August 21, 2014
For those of you not familiar with her, Winona LaDuke is the Executive Director of a group called Honor the Earth.
Last week they began a new campaign called “Love Water, not Oil,” that is vital, no critical, to all Americans, not just Native Americans.
What Fracking and Oil pipelines have done and will continue to do to the environment of this country, should be high on everybody’s agenda.
Once our water supplies and land are contaminated, it will take thousands of years to make them safe again.
Hopefully, you will keep this in mind, when you go to the polls to Vote this week and next:
” which candidates are supporting Fracking and Oil Pipelines and which ones are opposed to them? “
The condition of the water and land that you will have this time next year depends on it.
Here is a brief Bio that I wrote about Winona several years ago.
She was and is, an amazing woman, that I have the utmost respect for.
A side note that I find interesting about Winona, she and Robert Redford share the same birthday, August 18th!
Winona LaDuke, who was born in 1959 and grew up in Los Angeles, is Anishinabe/Anishinaabekwe – Ojibwe and an enrolled member of the Mississippi Band Anishinaabeg of the Makwa Dodaem – Bear Clan of the White Earth Reservation in northern Minnesota.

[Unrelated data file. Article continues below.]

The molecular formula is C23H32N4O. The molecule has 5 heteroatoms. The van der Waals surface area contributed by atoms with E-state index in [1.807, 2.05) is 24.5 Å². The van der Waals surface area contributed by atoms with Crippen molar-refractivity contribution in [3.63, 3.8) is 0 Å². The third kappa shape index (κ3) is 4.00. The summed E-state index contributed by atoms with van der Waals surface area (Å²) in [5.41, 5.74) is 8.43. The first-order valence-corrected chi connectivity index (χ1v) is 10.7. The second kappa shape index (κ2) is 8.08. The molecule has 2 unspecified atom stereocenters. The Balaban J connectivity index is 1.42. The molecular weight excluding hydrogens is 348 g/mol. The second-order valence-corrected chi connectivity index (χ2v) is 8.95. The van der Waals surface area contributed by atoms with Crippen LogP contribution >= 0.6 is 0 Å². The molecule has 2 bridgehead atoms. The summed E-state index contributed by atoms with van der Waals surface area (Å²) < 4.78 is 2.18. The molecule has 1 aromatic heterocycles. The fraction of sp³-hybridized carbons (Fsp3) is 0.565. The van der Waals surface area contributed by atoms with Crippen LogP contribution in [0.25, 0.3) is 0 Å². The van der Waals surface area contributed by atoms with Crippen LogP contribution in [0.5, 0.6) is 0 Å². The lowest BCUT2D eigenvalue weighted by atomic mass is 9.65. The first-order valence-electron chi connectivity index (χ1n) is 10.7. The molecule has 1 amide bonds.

Her father, an Ojibwe was a supporting actor in westerns as well as an Indian activist and her mother, a Russian Jew from New York, was an art professor.
As a teenager LaDuke addressed the United Nations on mining issues.
After graduating from Harvard in 1982, she took a position as the principal of the High School on the White Earth Reservation in Minnesota.
LaDuke is a Program Director of the Honor the Earth Fund and works nationally to promote and assist Native Environmental groups.
She is a Founding Director for White Earth Land Recovery Project: a reservation-based non-profit organization focusing on land, cultural and environmental issues.
LaDuke co-chairs the Indigenous Women’s Network and is Program Director of the Environmental Program at the Seventh Generation Fund.
LaDuke ran with Ralph Nader in 1996 and 2000 as his Vice-Presidential candidate for the Green Party and worked to increase Native American voter registration and activism.
She has written on environmental racism and is the author of several books including: Last Standing Woman and All Our Relations: Native Struggles for Land and Life
LaDuke spoke at the International Women’s Conference in Beijing, China on August 31, 1995.
LaDuke teaches courses on Native Environmentalism at the University of Minnesota and other colleges and has campaigned for the reduction of nuclear waste.
In 1994, she was named by Time Magazine as one of America’s 50 most promising leaders under 40 years of age.
She currently lives with her two children on the White Earth Reservation.
Places to learn more: